Virginia state Del. Vincent F. Callahan of McLean has been ousted by his Republican colleagues as minority leader in the House of Delegates, an action that some Northern Virginia legislators said reflects the increasing tensions between rural and urban lawmakers in the General Assembly.
Callahan, the senior GOP legislator from the Washington suburbs, was replaced in the leadership post by Del. Raymond R. (Andy) Guest Jr. of Warren County, in a secret vote Tuesday night that participants said Callahan lost by one or two votes.
"It's another sign of the potential escalation of the economic tension between urban areas and rural areas and it is an issue this General Assembly is going to have to resolve or it's going to find itself running the risk of being paralyzed," said state Sen. Wiley F. Mitchell, a Republican from Alexandria.
Urban legislators last year rewrote the appropriations formula for state highway funding, an issue that angered many rural legislators and one they have vowed to revive during the 1986 session.
Del. Thomas M. Moncure Jr. from Stafford County, who was one of the leaders in Callahan's defeat, said that many of the 33 Republicans in the House wanted a more activist leader and denied that urban-rural conflicts prompted the ouster. "It wasn't us versus them," Moncure said. "We feel like we need to be more active."
Moncure said Guest, whose family operates a 2,000-acre cattle farm and has been a member of the House since 1972, will be a more active leader because he sits on the state Republican Central Committee and Callahan does not.
"I don't buy any of that," said Del. Robert E. Harris, a Fairfax Republican. "He [Callahan] works quietly. You've got to work quietly with these Democrats. You can't go in there and try to bash them. I hope that doesn't portend a barking dog mentality."
Harris and others said that Callahan's downfall may be linked to the Democratic sweep of the state's three top offices in the Nov. 5 elections. "It seems like there was a backlash of frustration over elections this year," said Harris. "I really felt it was tragic that a guy who's given unselfishly was treated that shabbily."
Callahan, who presided yesterday as chairman of a legislative task force, appeared bewildered by the action that removed him from the post he has held since 1982.
"They're getting someone just like me [in Guest]," said Callahan, a newsletter publisher and a member of the House since 1968. "Philosophically and temperamentally we're similiar. He's laid back, well respected, and very rarely speaks on the floor."
Guest has played a relatively minor role in the 100-member House. Some colleagues said yesterday he is best known for his ill-fated effort in the 1978 session to win support for parimutuel betting on race horses.
Moncure said he and other legislators began planning the ouster two weeks ago at a meeting in Charlottesville. But Callahan said yesterday that such a move "was not even remotely alluded to" during the 7 1/2-hour closed meeting. Callahan first learned of the planned coup Monday night. He said he then called Guest, who confirmed it.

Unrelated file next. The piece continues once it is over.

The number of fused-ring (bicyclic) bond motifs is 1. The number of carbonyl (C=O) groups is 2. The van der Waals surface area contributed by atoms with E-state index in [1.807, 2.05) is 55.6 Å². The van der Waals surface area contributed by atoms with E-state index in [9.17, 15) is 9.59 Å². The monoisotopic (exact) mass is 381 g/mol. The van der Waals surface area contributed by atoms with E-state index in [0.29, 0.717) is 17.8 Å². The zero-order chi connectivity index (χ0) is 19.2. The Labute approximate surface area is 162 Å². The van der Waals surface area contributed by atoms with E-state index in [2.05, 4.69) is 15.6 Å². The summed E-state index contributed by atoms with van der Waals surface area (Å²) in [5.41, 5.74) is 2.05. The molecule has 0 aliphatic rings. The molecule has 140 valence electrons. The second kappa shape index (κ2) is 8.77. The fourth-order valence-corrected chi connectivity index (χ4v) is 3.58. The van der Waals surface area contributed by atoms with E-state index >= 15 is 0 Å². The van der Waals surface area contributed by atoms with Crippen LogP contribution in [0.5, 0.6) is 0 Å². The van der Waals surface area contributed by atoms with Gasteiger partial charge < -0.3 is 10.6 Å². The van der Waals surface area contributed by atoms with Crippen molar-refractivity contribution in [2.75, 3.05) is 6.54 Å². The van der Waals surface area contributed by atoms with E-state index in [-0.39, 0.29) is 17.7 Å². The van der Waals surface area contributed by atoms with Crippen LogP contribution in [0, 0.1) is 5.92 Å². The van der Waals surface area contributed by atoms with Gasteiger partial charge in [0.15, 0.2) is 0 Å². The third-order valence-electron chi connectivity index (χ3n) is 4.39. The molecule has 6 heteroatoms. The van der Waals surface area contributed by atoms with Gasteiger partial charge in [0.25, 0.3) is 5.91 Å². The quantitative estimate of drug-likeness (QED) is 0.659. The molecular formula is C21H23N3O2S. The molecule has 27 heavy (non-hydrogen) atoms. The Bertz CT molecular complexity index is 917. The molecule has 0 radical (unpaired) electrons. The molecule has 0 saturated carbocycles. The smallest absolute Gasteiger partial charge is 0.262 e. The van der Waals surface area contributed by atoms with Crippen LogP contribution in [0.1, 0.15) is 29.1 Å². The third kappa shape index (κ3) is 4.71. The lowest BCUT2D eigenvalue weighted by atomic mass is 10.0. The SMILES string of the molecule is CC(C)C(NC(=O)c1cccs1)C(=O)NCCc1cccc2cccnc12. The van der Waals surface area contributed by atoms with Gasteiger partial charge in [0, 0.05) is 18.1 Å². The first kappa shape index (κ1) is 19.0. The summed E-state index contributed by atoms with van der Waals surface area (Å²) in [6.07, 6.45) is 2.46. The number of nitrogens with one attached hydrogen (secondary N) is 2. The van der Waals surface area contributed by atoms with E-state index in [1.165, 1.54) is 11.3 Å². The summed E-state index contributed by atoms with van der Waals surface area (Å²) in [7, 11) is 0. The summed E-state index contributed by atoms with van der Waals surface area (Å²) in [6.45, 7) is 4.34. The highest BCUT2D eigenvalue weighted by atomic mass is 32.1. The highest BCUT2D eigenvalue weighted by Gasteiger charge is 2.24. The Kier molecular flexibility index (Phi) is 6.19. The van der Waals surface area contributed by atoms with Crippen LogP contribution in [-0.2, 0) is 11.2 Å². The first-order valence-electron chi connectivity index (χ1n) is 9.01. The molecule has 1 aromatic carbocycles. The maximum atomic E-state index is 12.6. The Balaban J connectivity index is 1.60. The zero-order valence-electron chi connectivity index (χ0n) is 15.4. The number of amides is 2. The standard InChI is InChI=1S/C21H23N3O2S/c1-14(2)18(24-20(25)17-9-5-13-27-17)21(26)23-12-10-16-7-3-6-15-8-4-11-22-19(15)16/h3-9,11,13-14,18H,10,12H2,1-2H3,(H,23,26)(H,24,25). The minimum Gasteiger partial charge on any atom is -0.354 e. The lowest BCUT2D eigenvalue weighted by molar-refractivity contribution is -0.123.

"He got blindsided," said Fairfax Del. James H. Dillard II, a Republican. "I don't think he knew what was happening to him."
Dillard and other Northern Virginia legislators said they learned of Guest's candidacy when his supporters began soliciting their votes this week. All of Guest's major supporters were "rural guys," said Harris.
While Guest said he is no more likely to be "brash and argumentative" than Callahan, there may be "a difference in style. Maybe I have a lower boiling point, maybe I speak louder, from calling cows."
The latter is a reference to the Guest cattle farm near Front Royal. Although he lists himself as a farmer, Guest is a native of New York City who holds a degree in economics from Yale.
He said he always thought he'd end up in politics: His grandfather, a Manhattan lawyer, served in the administration of President Franklin D. Roosevelt, and his father was in the Virginia Senate, as a Democrat.
Guest said he hopes a weekend conference of Republican leaders in Staunton will have "a minimal amount of bloodletting and beating about the head and shoulders. Let's get it out of our system with as little acrimony as possible."
Callahan won't be there. He previously had accepted an invitation to visit Taiwan, along with legislators from other states, as a guest of that nation's government.
After Guest was elected minority leader, Callahan was nominated for assistant minority leader, the position previously held by Guest. "There was stone silence," said Harris. "Then Vince nodded yes. People figured they had had enough blood for that day."
Late yesterday, longtime friends Callahan and Guest sat down in Callahan's office on the sixth floor of the General Assembly Building, where legislative leaders are provided spacious offices overlooking downtown Richmond. Asked if he'll miss the leadership position, Callahan peered out the window toward the backside of the aging John Marshall Hotel. He smiled weakly and said: "It's not much of a view anyway."